10 things not do on your visit to Kenya
Growing up in the 90s as a kid in sussex I came to see a lot of “I was were” branding on all sorts of places. You would find it in school toilets, where scribbled in among other rather nasty messages, was always a “so-and-so was here.” Once during orienteering I saw a tree that had been branded, Sam and Ron forever.
Coming up in a culture like that, it is interesting that when you visit Kenya or come here on safari, you are supposed to do the opposite. You are supposed to make sure no one knows you was here. Leave the environment un-spoilt as you found it.
Here is a brief list compiled to guide you on what is acceptable and what is not on your visit to Kenya:
01. Litter less I started with this as it is so obvious. Or is it. Let me tell you a story… Lake Bogoria used to have an interactive element to the visits there. You were allowed to carry eggs to boil in one of the geezers. You are no longer allowed to do this. Why? Of course, once the eggs were boiled, what did tourists do? They threw all their shells on the floor as they salted their eggs and ate them.
The moral of this story is this; if the visitors boiled their eggs ate them and remembered to carry the shells away with them, then, you too when you visited would be allowed to boil eggs for your breakfast in the hot springs.
So when you visit Kenya, please look out for obvious and not so obvious ways of ensuring you leave a very small foot-print of your visit.
02. Medicine man to none Sometimes we we get visitors who believe the health of everyone, especially children, they come across is their personal cross to bare. I am here to tell you that it is not your cross to bear.
It may be all well and good to give a kid with a cold a pack of halls but it goes way beyond the acceptable when you start giving children you meet vitamin packs and courses on antibiotics to treat what you think are illnesses.
Vitamin packs state on their packaging that they are not replacements for the food containing the vitamins they are within the package. And, antibiotics need you to eat frequently, less they start damaging your stomach lining.
It is not too much of a stretch of the imagination to see that those two scenarios can easily not be met. So when you see a child you think needs help, please, go ahead and help, but please use the channels in place to do this.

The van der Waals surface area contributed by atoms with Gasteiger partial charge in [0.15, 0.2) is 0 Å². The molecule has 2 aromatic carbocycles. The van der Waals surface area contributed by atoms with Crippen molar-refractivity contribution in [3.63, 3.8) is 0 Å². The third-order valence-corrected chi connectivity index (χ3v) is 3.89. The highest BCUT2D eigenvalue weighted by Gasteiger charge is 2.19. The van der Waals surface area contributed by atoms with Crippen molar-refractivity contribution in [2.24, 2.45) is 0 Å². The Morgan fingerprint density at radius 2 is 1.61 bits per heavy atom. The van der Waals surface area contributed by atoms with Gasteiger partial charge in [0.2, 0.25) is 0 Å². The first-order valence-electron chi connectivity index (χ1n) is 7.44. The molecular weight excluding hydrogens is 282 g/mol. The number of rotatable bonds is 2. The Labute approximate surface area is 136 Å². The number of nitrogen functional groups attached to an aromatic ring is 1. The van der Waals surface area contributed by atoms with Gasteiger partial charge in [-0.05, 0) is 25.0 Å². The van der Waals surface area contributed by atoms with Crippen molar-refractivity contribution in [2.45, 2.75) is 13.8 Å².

You can do this by donating to the red cross, visiting a children’s home and donating there or volunteering some time there, visiting any Nakumatt store and contributing to the 5 shilling fund (yes, just 8 US cents feeds a person for a day).
03. Colour inside the line Safaris heritage is all about discovery and seeing new things.
Back in the day there were no roads so explorers went wherever and however they wanted to get to where they were headed.
Things have changed somewhat these days and if you are on a self drive safari, please stick to the indicated paths. There are numerous reasons for this, ranging from ditches and swamps hidden by tall grass to just a lack of animals to see.
We once came across a couple on a self drive safari who were waving at us as we passed by them in Meru National Park at about 6:30 am.
We all thought it was just the regular happy tourist waving at other happy tourists and carried on our way. We had a good couple of hours out in the park and made our way back to the camp in a circuit. We brought our guests back to get away from the blazing sun and to the comfort of their rooms and the cool swimming pools.
Later, after lunch, at about 3:45 pm we headed out for our evening game drive and who do we come across? Turns out they had two punctures and had managed to change one easily enough but did not have two spares.
Luckily our 4×4 tour van had the same type of hub set up as their land cruiser – even if our tires were somewhat smaller. We often ask ourselves, what would have happened if the tour croup had not insisted on going back to see elephants at the swamp, would couple have had to spend the night out there?